The secret to getting KiwiSavers to switch out of default funds
The secret to getting KiwiSavers to make an active choice of fund has been found in trial by the Financial Markets Authority and KiwiSaver provider Kiwi Wealth.
The FMA is concerned that 445,000 KiwiSavers with $4.2 billion in savings still have their money in low-risk, low-return conservative "default" funds, which were supposed to be temporary holding funds while members made an active choice.
That's led to many KiwiSavers missing out on many years of sharemarket returns, which they would have enjoyed had they switched into a higher-risk balanced, growth or aggressive KiwiSaver fund.
But in a trial run with Kiwi Wealth, the FMA found that presenting new default KiwiSavers with "welcome" letters designed using "behavioural" insights lifted the likelihood of savers switching funds by 47 per cent.
It turns out the answer to getting KiwiSavers to make an active fund choice was "EAST", an acronym developed by human behavioural expert Dr Marcos Pelenur.
The "E" stands for "make it easy", so instead of giving people a long and boring spiel, KiwiSavers were given a short three-step guide to making a fund choice, and a link to an online tool they could use to switch funds.
The "A" stands for "make it attractive" which meant making the material presented to people easy on the eye.
The "S" stands for "make it social" which meant convincing people that making an active choice was what most people do. Humans are motivated by social norms, and the desire to fit in. Telling them that nine out of 10 Kiwi Wealth KiwiSavers made an active choice made people assume that was what they needed to do.
The "T" stands for "make it timely". Instead of trying to get people to make an active fund choice months, or years after they joined KiwiSaver, people are most likely to take action, if challenged to do so when they first join KiwiSaver.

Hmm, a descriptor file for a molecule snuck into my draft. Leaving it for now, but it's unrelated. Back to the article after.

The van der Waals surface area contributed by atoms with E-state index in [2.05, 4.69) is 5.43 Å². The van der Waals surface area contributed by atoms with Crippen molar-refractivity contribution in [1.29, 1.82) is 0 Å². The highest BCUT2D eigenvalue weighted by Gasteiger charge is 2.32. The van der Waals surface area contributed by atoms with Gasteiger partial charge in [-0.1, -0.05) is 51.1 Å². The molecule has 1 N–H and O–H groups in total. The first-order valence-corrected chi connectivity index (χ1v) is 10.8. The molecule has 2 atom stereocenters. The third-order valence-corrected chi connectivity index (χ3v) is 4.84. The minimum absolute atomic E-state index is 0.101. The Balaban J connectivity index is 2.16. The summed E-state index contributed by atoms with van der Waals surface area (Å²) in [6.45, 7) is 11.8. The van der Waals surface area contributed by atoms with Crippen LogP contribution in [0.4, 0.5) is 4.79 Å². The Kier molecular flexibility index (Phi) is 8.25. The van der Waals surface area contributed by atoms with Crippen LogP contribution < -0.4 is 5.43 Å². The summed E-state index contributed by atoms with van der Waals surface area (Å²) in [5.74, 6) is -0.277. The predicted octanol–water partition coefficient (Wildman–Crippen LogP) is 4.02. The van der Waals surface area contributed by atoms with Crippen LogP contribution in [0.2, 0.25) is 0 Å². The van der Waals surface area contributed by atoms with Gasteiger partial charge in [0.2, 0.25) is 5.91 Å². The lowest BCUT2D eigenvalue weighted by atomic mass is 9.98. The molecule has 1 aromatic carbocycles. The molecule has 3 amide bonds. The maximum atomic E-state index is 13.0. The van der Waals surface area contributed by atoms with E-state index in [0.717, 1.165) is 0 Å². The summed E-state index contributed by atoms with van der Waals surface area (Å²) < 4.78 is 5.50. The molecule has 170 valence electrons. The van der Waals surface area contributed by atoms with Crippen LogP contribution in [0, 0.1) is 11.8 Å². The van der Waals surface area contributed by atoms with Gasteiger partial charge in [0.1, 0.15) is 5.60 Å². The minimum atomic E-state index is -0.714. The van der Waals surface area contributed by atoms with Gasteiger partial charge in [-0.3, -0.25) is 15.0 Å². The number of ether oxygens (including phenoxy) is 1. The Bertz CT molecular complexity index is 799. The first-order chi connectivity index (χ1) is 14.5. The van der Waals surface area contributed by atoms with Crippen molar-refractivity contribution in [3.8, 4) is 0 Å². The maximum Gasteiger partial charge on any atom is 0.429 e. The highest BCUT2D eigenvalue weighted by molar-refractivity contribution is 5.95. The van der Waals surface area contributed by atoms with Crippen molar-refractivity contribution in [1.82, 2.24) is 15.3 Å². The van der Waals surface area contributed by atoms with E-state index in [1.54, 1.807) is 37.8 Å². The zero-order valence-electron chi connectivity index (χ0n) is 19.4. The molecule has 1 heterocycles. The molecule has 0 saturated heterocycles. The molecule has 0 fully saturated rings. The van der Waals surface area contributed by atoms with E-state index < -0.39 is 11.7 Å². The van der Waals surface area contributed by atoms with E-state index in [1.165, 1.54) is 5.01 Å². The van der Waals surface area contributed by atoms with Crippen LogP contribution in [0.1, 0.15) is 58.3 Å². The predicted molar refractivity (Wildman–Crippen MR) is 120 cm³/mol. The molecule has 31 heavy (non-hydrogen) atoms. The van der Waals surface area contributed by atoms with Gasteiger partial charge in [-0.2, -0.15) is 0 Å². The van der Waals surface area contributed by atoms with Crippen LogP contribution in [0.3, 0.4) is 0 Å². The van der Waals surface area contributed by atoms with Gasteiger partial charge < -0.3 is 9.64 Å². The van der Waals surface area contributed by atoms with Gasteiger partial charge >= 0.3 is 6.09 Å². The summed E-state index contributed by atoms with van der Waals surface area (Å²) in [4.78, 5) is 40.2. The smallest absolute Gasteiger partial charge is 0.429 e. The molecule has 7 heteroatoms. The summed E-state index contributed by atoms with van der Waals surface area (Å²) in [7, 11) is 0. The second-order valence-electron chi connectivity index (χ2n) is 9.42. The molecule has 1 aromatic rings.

Remote rural specialist nurse Jo Fortune from the Whakatane region is a Kiwi Wealth saver who was prompted to make an active fund choice, and to shift out of a default fund.
Fortune was looking at changing funds when contacted by Kiwi Wealth. Her brainy 15-year-old son had sat her down for a chat about investing, and she was already considering choosing a fund with greater exposure to sharemarkets.
"I'm not a huge risk taker, and my money is hard-earned, so I don't like to throw it away," she said.
KiwiSaver was only a part of her retirement planning, but she recognised it made sense to go to a higher risk fund, giving her a higher chance of better long-term returns, and a larger nest egg at age 65.
"I went with moderate risk," she said.
In total, 3427 new default KiwiSaver members received welcome communications, either letters or emails. Half received a standard, old-fashioned welcome communication, while the other half got the communications developed with the EAST technique.
Kiwi Wealth's Joe Bishop said: "It's that first contact that's the key. By keeping things easy and understandable, we're able to help members become more than simple savers – they become investors who are planning for, and maximising, their financial futures."
The impact on their retirement savings could be huge, Bishop said.
Kiwi Wealth's modelling suggested a 30-year-old with a $20,000 KiwiSaver balance was likely to have around $47,000 more saved at age 65 than someone in a conservative fund.
He said the cohort of people least likely to have made an active fund choice were those aged 18-34.
The FMA's Paul Gregory said: "The FMA encourages both KiwiSaver and Managed Investment Scheme providers to use these results. Making similarly simple and effective changes can help investors make better decisions."
And, he said, the trial showed Kiwi Wealth members who received the improved material were found to be 20 per cent less likely to switch to another provider.